Arriving there, I heard bad reports concerning the colonel. He was pictured to me as a disagreeable, harsh, exacting fellow; nobody could endure him, not even his own friends. He had used more attendants Ilian medicines. In fact he had broken the faces of two of them. But to all this I replied that I had no fear of persons in good health, still less of invalids. So, after first visiting the vicar, who confirmed all that I had heard and recommended to me charity and forbearance, I turned toward the colonel’s residence.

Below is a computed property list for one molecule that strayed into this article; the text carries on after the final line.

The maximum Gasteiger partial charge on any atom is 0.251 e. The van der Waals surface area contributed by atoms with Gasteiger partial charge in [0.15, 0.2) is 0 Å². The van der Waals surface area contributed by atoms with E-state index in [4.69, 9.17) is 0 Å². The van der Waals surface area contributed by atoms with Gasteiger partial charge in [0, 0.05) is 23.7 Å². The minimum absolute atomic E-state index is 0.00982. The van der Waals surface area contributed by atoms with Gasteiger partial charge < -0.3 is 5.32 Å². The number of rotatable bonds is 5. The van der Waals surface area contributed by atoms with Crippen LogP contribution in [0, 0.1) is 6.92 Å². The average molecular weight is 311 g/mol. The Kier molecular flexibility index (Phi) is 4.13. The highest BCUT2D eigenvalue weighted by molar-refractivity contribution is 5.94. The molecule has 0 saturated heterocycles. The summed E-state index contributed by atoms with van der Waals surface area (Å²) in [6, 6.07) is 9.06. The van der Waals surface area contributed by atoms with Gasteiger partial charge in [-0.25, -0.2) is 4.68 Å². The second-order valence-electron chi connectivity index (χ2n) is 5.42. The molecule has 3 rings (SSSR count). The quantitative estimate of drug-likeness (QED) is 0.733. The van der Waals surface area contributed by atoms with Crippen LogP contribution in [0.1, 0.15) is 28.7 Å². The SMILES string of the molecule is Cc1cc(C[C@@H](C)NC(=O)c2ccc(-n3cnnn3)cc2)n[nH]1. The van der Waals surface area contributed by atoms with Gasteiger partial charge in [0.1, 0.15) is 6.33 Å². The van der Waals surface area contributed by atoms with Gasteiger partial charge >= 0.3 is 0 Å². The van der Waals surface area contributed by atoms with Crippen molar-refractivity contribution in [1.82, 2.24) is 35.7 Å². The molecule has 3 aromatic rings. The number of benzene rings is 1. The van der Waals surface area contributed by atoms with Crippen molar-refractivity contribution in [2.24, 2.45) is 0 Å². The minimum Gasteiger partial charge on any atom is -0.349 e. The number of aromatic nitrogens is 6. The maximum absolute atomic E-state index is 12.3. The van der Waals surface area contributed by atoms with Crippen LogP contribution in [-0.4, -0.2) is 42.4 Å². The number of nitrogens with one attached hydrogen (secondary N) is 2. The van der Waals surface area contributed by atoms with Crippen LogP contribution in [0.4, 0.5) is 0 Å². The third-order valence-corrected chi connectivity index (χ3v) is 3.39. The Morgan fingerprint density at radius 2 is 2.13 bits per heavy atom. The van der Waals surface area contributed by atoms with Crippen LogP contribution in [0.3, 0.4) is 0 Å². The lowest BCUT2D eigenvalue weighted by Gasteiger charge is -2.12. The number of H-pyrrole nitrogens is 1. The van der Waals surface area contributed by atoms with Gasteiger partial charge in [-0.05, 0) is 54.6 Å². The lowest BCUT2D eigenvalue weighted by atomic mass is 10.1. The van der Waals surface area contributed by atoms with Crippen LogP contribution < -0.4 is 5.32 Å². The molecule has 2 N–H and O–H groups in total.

On a chair and suffering greatly
I found him on the veranda of his house, stretched out on a chair and suffering greatly. He received me fairly well. At first he examined me silently, piercing me with his feline eyes: then a kind of malicious smile spread over his features, which were rather hard. Finally he declared that all the attendants he had ever engaged hadn’t been worth a button, that they slept too much, were impudent and spent their